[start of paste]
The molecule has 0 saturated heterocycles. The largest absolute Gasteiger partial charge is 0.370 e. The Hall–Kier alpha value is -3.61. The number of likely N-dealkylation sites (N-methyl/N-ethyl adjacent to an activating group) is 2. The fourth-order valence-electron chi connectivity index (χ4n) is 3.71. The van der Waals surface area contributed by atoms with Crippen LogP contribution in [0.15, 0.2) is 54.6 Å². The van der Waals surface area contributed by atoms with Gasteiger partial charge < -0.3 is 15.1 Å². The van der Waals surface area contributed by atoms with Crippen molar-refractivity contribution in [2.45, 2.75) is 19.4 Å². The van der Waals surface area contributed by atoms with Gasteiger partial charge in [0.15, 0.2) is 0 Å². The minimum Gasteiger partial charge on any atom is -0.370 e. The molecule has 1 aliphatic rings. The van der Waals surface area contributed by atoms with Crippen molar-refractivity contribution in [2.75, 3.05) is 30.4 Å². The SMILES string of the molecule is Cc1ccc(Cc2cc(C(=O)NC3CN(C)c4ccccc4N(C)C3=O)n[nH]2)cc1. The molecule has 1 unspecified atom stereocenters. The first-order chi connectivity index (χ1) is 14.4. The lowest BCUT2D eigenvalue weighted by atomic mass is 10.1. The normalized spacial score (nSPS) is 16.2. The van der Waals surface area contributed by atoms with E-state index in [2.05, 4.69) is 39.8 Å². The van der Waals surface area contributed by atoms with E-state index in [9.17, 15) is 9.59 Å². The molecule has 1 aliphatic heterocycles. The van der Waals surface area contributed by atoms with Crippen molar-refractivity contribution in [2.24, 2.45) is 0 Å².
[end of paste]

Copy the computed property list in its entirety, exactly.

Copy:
The molecule has 0 saturated heterocycles. The largest absolute Gasteiger partial charge is 0.370 e. The Hall–Kier alpha value is -3.61. The number of likely N-dealkylation sites (N-methyl/N-ethyl adjacent to an activating group) is 2. The fourth-order valence-electron chi connectivity index (χ4n) is 3.71. The van der Waals surface area contributed by atoms with Crippen LogP contribution in [0.15, 0.2) is 54.6 Å². The van der Waals surface area contributed by atoms with Gasteiger partial charge < -0.3 is 15.1 Å². The van der Waals surface area contributed by atoms with Crippen molar-refractivity contribution in [2.45, 2.75) is 19.4 Å². The van der Waals surface area contributed by atoms with Gasteiger partial charge in [0.15, 0.2) is 0 Å². The minimum Gasteiger partial charge on any atom is -0.370 e. The molecule has 1 aliphatic rings. The van der Waals surface area contributed by atoms with Crippen molar-refractivity contribution in [2.75, 3.05) is 30.4 Å². The SMILES string of the molecule is Cc1ccc(Cc2cc(C(=O)NC3CN(C)c4ccccc4N(C)C3=O)n[nH]2)cc1. The molecule has 1 unspecified atom stereocenters. The first-order chi connectivity index (χ1) is 14.4. The lowest BCUT2D eigenvalue weighted by atomic mass is 10.1. The normalized spacial score (nSPS) is 16.2. The van der Waals surface area contributed by atoms with E-state index in [2.05, 4.69) is 39.8 Å². The van der Waals surface area contributed by atoms with E-state index in [9.17, 15) is 9.59 Å². The molecule has 1 aliphatic heterocycles. The van der Waals surface area contributed by atoms with Crippen molar-refractivity contribution in [2.24, 2.45) is 0 Å².